With that in mind, imagine yourself as a refugee fleeing war and violence. You know you aren't a threat to anyone, but a lot of people are saying that you are a security problem. You're willing to go through the elaborate refugee processing system that takes a minimum of 18 months and be part of the most heavily vetted group of people currently allowed into the US according to the State Department, but many Americans don't know how frustrating and lengthy that process is. And because they don't know, they think anyone can be declared a legal refugee in just a few moments.

Sounds lonely and unfair, right?

Refugees aren't terrorists, and more importantly, the hardest way for a terrorist to get into the United States would be to attempt to pose as a refugee. The refugee vetting process is lengthy, frustrating, and hyper-detailed to make sure only the most vulnerable can come to the United States. Fearing the victims instead of the perpatrators is not the answer. It isn't right to punish thousands of people seeking a safe haven due to the extremely low chance of a single terrorist somehow evading detection in what is a very stringent vetting system.

The United States Holocaust Memorial Museum, one of the world's leading institutions on issues of genocide, war, and refugees, recently released a statement reminding us that our country once rejected Jewish refugees fleeing the Nazis. We all know the results of that, and dealing with the current refugee crisis in the same way will have similiarly catastrophic results.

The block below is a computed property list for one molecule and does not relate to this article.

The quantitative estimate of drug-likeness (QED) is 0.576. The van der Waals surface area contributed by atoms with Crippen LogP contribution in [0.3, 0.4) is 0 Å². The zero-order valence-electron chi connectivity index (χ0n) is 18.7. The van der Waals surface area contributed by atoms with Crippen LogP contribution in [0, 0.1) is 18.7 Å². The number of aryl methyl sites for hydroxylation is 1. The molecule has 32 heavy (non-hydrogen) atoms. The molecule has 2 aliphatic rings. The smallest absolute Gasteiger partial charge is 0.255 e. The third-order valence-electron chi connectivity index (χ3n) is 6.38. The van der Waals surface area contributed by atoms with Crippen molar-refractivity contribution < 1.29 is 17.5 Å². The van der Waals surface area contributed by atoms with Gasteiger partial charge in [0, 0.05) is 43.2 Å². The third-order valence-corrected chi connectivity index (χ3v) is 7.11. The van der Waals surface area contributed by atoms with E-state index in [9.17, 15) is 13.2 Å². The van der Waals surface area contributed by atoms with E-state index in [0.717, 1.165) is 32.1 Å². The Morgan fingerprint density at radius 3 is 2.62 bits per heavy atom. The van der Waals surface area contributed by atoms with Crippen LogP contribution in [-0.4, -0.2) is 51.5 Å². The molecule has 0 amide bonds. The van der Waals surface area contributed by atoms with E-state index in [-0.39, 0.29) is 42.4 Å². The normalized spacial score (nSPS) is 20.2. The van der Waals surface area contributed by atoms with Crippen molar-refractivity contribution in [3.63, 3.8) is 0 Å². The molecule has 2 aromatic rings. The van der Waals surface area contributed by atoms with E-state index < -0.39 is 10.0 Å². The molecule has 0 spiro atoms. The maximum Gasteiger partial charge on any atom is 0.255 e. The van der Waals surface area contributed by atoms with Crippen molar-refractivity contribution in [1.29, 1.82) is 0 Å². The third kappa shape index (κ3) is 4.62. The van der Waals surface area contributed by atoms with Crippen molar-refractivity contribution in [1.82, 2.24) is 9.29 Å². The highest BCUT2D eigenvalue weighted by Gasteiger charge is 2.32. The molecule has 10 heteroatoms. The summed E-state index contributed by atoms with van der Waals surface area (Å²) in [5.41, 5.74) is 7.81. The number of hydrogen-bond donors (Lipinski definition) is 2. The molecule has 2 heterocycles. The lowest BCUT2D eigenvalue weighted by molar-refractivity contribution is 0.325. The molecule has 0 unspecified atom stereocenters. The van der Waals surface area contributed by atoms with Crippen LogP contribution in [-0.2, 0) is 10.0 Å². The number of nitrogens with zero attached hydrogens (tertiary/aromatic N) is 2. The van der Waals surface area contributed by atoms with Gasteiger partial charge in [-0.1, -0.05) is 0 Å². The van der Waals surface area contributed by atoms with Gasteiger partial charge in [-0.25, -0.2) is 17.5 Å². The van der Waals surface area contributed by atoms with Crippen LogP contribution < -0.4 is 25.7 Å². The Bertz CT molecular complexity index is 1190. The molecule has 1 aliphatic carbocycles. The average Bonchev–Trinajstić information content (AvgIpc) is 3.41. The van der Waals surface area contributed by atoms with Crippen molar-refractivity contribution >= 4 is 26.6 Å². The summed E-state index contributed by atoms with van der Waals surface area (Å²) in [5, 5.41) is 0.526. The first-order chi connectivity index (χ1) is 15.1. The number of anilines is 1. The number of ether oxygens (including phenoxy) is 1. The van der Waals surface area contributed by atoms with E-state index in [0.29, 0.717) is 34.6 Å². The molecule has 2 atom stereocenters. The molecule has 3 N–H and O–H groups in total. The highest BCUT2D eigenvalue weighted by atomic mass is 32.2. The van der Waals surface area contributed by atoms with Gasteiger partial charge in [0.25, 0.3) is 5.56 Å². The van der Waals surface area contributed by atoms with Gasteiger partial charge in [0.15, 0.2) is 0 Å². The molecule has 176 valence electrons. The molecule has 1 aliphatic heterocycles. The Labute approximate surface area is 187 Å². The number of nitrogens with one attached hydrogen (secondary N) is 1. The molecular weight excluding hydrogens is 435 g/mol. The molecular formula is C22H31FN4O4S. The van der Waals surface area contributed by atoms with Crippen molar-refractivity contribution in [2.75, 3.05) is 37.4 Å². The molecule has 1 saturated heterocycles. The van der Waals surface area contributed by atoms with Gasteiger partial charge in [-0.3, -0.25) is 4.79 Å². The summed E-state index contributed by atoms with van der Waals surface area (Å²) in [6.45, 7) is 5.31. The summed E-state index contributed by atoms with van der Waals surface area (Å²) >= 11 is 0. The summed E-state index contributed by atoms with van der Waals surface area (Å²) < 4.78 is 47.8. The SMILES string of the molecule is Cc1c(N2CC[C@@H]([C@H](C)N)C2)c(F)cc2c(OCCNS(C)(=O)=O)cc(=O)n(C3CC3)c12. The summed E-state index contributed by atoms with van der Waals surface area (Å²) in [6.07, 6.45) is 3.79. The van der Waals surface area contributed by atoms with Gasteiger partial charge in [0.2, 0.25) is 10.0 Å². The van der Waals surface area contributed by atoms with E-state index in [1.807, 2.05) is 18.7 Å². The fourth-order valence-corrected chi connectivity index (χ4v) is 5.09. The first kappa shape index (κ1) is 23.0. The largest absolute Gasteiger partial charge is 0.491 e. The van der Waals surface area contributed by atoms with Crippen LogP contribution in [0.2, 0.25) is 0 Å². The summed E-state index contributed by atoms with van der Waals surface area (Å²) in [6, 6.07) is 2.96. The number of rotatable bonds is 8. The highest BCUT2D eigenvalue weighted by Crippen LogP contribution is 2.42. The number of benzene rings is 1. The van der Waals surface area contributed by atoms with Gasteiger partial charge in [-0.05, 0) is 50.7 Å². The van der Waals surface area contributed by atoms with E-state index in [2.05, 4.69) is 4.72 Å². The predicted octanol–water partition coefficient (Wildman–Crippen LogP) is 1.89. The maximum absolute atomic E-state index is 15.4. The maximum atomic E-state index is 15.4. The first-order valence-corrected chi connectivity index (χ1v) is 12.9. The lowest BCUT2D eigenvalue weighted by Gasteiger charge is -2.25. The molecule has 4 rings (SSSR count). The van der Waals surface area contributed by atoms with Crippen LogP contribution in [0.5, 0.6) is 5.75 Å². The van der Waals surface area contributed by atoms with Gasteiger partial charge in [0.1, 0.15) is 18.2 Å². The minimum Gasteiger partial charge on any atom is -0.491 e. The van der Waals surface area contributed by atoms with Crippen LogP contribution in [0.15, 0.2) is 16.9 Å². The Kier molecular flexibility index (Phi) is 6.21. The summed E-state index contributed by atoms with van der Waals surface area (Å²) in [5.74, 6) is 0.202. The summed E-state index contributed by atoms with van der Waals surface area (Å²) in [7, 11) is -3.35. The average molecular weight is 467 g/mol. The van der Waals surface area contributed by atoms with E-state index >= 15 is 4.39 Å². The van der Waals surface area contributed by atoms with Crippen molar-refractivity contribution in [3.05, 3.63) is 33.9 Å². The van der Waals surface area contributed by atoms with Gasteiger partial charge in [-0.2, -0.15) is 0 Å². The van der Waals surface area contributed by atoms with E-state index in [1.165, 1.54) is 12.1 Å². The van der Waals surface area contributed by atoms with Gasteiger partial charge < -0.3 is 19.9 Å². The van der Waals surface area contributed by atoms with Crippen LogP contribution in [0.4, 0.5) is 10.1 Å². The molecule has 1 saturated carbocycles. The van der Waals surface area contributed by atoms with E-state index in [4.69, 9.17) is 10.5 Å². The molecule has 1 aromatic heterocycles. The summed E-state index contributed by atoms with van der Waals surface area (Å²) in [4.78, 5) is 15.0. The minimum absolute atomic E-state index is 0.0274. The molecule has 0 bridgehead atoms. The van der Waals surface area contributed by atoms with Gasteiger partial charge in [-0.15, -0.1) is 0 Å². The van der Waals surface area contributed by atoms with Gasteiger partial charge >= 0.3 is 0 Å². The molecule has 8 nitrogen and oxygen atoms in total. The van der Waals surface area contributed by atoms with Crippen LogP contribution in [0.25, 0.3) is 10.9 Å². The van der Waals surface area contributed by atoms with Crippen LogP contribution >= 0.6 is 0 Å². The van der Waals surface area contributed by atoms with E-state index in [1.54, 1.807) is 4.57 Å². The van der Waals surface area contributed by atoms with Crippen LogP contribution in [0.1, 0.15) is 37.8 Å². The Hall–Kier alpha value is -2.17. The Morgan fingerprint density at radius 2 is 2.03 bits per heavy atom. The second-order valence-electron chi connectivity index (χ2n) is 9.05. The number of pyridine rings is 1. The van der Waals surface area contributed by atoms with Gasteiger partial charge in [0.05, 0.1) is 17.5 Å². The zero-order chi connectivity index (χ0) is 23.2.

The leaders of the so-called Islamic State are banking on Europe and the United States to reject refugees. What seems almost certain is that the Islamic State wants us to believe refugees are unsafe. It also wants refugees to believe the West hates them and doesn't care about their plight. If both of those happen, we will see hundreds, if not thousands, of refugees who once detested the Islamic State joining their ranks because we rejected their aspirations for freedom and security. Simply put, if we don't accept refugees with open and loving arms, they will slowly be pushed back into the murderous arms of the Islamic State. And in that world, you either join them, support them, or die.

Compassion isn't weakness. It takes courage, resilience, and determination for a community to properly resettle and integrate refugees. When we see through the cultural differences, language barriers, and skin color, we see people just like us. The only difference that matters is that they have lost everything and we haven't. Withholding assistance and love when we have plenty to provide isn't the answer. Being compassionate is. 

Will Memphis Receive More Refugees From The Middle East?

This is still unclear, athough historically Memphis has been a destination city for refugees. Many Tennessee lawmakers have pushed Governor Haslam to work towards ensuring that no Syrian refugees are sent to our state, although legally it is questionable at best if state governments can reject refugees. 

Regardless, being prepared for an influx of refugees is the right step for our community to take. We also already have a large refugee community in Memphis you can get involved with now. Our friends at Choose901 have a great blogpost up about how you can get involved on this issue. LEARN MORE HERE »

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About Operation Broken Silence

Operation Broken Silence is a Memphis-based nonprofit organization leading a global movement for peace and justice in Sudan through innovative programs.

Our organization has been doing media, emergency relief, education, and advocacy work with Sudanese refugees and IDPs (internally-displaced persons) since 2012. We're one of the few international nonprofits to actually put staff and volunteers on the ground in Sudan's Nuba Mountains, at great risk to ourselves since that is an open warzone. We're frequently sought out by other nonprofits for advice and guidance and are known for giving a voice to those impacted by Sudanese government war crimes and terrorism.

If you'd like to get involved with our work in assisting the Sudanese people, CLICK HERE »

Tags: refugee, refugees, crisis, Syria, Sudan, South Sudan